‘Sez Les’: What John Cleese did after ‘Monty Python’

If John Cleese hadn’t gone into Monty Python, then he would “have stuck to his original plan to graduate and become a chartered accountant, perhaps a barrister lawyer, and gotten a nice house in the suburbs, with a nice wife and kids, and gotten a country club membership, and then I would have killed myself.”

Ah well, the best laid plans of mice and men. Sensibly, Cleese opted for plan B, and all the success that entailed. It was therefore a surprise when Cleese quit Python in 1973, after its third TV series, and joined up as a supporting player to stand-up comic called Les Dawson, in his comedy sketch show, Sez Les.

Dawson and Cleese could not have been more dissimilar - Dawson short and plump, Cleese tall and skinny. Dawson was working class and self-educated, who had worked a long apprenticeship of stand-up in the working men’s clubs in the north of England, while maintaining his day-job as a Hoover salesman. Cleese was middle class, university educated and was upper-middle management, white collar material.

Dawson had originally wanted to be a writer, inspired by Jack Kerouac’s On the Road, he had hitched the highway to Paris, where he found work as a pianist in a brothel. Unable to find a publisher for his poetry, Dawson returned homewards, and inspired by his experiences as a pianist, tried his hand as a comic. Though he made his name with mother-in-law jokes, Dawson was a clever and verbally dextrous comedian, who dismantled jokes, only to recreate them in a funnier form. Cleese described Dawson as “An autodidact, a very smart guy who was fascinated by words.”

After a winning run on the talent show Opportunity Knocks, Dawson earned his first TV series, Sez Les (1969-1976), and fast became one of Britain’s best loved comics. In 1974, Cleese joined Dawson on the series, and the pairing (like a hybrid Peter Cook and Dudley Moore) proved highly successful. Both men had great respect for each other, and more importantly had a genuine affection which came over in their performances together.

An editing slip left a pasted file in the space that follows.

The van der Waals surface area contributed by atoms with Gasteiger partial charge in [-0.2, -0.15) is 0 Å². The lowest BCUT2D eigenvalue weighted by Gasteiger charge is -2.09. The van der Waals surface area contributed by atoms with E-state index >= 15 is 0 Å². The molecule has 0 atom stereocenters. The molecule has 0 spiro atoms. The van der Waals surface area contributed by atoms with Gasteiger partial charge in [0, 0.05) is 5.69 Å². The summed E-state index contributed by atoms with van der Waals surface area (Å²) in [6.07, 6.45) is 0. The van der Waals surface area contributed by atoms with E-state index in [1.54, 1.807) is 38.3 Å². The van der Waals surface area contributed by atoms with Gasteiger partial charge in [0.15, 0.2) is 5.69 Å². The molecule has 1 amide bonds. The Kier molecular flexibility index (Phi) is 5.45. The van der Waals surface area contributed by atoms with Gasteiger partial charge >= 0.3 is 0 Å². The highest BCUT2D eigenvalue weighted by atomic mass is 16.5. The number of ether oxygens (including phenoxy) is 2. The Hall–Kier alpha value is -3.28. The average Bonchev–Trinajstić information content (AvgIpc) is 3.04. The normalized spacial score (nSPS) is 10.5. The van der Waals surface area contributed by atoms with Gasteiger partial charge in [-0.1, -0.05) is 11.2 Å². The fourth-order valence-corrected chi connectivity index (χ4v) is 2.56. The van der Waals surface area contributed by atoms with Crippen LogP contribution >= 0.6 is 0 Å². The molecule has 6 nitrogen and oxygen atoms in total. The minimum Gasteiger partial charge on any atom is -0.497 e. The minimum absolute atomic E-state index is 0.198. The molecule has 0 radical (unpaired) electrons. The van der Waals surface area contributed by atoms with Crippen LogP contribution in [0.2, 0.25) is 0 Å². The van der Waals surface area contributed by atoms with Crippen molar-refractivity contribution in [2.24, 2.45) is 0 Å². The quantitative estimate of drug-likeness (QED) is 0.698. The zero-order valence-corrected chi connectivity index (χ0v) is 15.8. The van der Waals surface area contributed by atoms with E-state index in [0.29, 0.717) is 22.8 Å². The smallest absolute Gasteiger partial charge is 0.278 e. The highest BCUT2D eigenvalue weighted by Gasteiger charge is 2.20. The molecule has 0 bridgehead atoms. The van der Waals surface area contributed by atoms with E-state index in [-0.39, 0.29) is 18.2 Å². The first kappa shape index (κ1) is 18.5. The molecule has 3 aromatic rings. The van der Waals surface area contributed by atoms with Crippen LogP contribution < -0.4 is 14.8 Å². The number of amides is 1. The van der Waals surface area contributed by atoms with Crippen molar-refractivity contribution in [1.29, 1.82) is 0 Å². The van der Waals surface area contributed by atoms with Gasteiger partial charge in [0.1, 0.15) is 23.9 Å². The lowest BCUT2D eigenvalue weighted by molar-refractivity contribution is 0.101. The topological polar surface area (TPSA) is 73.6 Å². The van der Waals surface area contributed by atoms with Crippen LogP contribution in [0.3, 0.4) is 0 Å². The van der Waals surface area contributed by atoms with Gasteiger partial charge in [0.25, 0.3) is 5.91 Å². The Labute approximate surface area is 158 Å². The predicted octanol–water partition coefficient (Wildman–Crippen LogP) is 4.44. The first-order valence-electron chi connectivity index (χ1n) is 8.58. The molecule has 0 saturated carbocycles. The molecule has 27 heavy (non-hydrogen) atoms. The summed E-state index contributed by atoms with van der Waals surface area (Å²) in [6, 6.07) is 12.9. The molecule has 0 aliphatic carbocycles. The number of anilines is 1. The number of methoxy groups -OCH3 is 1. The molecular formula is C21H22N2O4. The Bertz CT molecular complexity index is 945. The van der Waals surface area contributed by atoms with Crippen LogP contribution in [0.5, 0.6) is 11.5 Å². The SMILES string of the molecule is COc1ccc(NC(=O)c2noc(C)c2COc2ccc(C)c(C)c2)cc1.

Cleese eventually left to make Fawlty Towers, but for 2 series of Sez Les in 1974, Dawson and Cleese were top drawer comedy entertainment.

More from Dawson and Cleese, after the jump…

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Monty Python vs. God

In 1979, Michael Palin and John Cleese were invited onto a chat show, Friday Night, Saturday Morning, to discuss the controversy surrounding the latest Monty Python film, Life of Brian.

The film had outraged Christians across the world, who erroneously believed Brian was a blasphemous representation of Jesus Christ. In America, thousands turned out to demonstrate against Brian, waving banners that read, “Jesus was nailed to the cross not Screwed,” and singing “Kum Ba Yah”.

When the film arrived in the UK, there were similar candle light vigils and councils opting to ban the film from local cinemas, rather than face the ire of Nationwide Festival of Light, a prudish, busy-body Christian group, who foolishly believed they knew what was best for all the British public.

As Life of Brian was released, Cleese and Palin agreed to debate the film with professional Christian and hypocrite, Malcolm Muggeridge, and Mervyn Stockwood, Anglican Bishop of Southwark, who had the look of man who might enjoy yodeling up an altar boy’s arsehole. It was agreed the four would meet in the no-man’s land of the BBC’s chat show Friday Night, Saturday Morning, which was hosted by a variety of presenters (most successfully by the great god Ned Sherrin), but on this occasion by Tim Rice, yes that Tim Rice.

It was a brutal schoolyard battle, with most of the bullying coming from God’s defendants. At one point, the prissy Muggeridge turned to Palin and said:

Muggeridge: “I started off by saying that this is such a tenth-rate film that I don’t believe that it would disturb anybody’s faith.”

Palin: “Yes, I know you started with an open mind; I realise that.”